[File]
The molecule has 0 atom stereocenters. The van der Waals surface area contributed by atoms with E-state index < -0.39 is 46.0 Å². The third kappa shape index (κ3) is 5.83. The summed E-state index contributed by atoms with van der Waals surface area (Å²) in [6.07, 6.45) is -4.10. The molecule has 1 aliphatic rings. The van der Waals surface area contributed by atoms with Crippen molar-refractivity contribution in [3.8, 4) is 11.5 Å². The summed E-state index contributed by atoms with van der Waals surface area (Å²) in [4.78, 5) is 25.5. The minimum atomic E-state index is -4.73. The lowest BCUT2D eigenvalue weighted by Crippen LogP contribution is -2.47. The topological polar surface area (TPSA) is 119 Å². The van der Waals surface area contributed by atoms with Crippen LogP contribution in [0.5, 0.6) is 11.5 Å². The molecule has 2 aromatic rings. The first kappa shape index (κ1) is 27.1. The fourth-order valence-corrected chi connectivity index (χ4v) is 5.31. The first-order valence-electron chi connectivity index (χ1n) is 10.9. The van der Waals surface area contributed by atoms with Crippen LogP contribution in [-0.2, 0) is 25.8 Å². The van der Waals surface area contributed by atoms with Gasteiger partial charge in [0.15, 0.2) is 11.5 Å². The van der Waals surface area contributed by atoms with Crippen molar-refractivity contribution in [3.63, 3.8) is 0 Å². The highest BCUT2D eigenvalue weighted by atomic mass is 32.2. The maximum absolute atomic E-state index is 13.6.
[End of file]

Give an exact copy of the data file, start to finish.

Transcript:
The molecule has 0 atom stereocenters. The van der Waals surface area contributed by atoms with E-state index < -0.39 is 46.0 Å². The third kappa shape index (κ3) is 5.83. The summed E-state index contributed by atoms with van der Waals surface area (Å²) in [6.07, 6.45) is -4.10. The molecule has 1 aliphatic rings. The van der Waals surface area contributed by atoms with Crippen molar-refractivity contribution in [3.8, 4) is 11.5 Å². The summed E-state index contributed by atoms with van der Waals surface area (Å²) in [4.78, 5) is 25.5. The minimum atomic E-state index is -4.73. The lowest BCUT2D eigenvalue weighted by Crippen LogP contribution is -2.47. The topological polar surface area (TPSA) is 119 Å². The van der Waals surface area contributed by atoms with Crippen LogP contribution in [0.5, 0.6) is 11.5 Å². The molecule has 2 aromatic rings. The first kappa shape index (κ1) is 27.1. The fourth-order valence-corrected chi connectivity index (χ4v) is 5.31. The first-order valence-electron chi connectivity index (χ1n) is 10.9. The van der Waals surface area contributed by atoms with Crippen LogP contribution in [-0.2, 0) is 25.8 Å². The van der Waals surface area contributed by atoms with Gasteiger partial charge in [0.15, 0.2) is 11.5 Å². The van der Waals surface area contributed by atoms with Crippen molar-refractivity contribution in [3.63, 3.8) is 0 Å². The highest BCUT2D eigenvalue weighted by atomic mass is 32.2. The maximum absolute atomic E-state index is 13.6.